March 29th, 2017

Deep Brain Stimulation Targeting in Neurosurgery, Part II of III

Bianca Belcher, MPH, PA-C, practices neurosurgery in Boston, MA.

This is Part II of a three-part series on deep brain stimulation (DBS) targeting designed for providers who lack an intimate level of knowledge and/or experience with this subject matter. In Part I, the ventralis intermedius (VIM) target as well as an overview of DBS, equipment, and programming were discussed.

Globus Pallidus Internus (GPi)

Where is it located?

The GPi is located in the basal ganglia inferior and medial to both the putamen and globus pallidus externa (GPe) and just superior to the optic tract.

Gray, GPi. Green, GPe. Royal blue, optic tract.

Indication for Targeting:

  • Parkinson’s Disease (PD)
    • Stimulation of the GPi treats the cardinal motor symptoms of PD, but less effectively compared with STN stimulation.
    • GPi should be considered if a patient is having significant difficulty with levodopa-induced dyskinesia but an increased dose for cognitive benefits is desired. Of note, GPi stimulation typically does not lead to a reduction in PD medication [1].
    • GPi treats dystonia secondary to PD well.
  • Primary dystonia
    • GPi is the primary target for hereditary dystonia and generally has excellent outcomes with good patient selection.
    • VIM and STN are not generally used for dystonia.


  • GPi is a large target requiring higher voltage settings to achieve symptom improvement. This requires more frequent battery changes or the consideration of a rechargeable battery. With a young-onset PD patient, this is an important consideration over the lifetime of the patient for both cost and wear and tear on the surgical site.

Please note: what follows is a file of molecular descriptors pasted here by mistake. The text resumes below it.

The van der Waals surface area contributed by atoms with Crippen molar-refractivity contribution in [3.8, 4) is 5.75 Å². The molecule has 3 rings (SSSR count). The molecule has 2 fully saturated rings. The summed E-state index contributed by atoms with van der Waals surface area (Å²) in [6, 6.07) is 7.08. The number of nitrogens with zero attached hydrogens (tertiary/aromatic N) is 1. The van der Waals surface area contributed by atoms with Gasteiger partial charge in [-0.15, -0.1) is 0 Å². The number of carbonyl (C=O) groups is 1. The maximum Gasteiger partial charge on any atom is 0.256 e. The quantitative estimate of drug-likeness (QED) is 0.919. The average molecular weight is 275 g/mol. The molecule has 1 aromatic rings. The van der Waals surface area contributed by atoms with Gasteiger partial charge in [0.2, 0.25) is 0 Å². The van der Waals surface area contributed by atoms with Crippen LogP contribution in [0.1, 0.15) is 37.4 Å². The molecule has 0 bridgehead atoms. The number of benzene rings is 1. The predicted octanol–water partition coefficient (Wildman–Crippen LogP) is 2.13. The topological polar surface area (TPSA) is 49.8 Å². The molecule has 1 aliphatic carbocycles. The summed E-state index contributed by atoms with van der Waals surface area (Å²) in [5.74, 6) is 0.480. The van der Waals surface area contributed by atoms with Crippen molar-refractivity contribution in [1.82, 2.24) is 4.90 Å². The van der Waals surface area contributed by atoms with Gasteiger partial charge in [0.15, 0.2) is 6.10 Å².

• Postural instability is not well treated with GPi stimulation.

Adverse side effects of stimulation based on location of electrode in relation to optimal placement [2]:

Too lateral – With simulation of the GPe, expect to see little to no effect on symptoms.

Too medial – With stimulation of the internal capsule (located medial and posterior to the GPi), unwanted muscle contractions can occur.

Too posterior – Same effects as placement too medially

Too anterior – Little to no effect on symptoms

Too superior – Same effects as placement too laterally

Too deep – Since the optic tract lies just deep to the GPi, stimulating it results in the patient seeing phosphenes (rings or spots of light perceived by the patient without actual light entering the eye).

In Part III of this series, I will address the final most commonly used DBS target, the sub thalamic nucleus (STN).



  1. Groiss SJ, Wojtecki L, Südmeyer M, Schnitzler A. Deep Brain Stimulation in Parkinson’s Disease. Therapeutic Advances in Neurological Disorders. 2009;2(6):20-28. doi:10.1177/1756285609339382.
  2. DBS Anatomy & Side Effects. A Presentation by Kirk Finnis, PhD. Medtronic.

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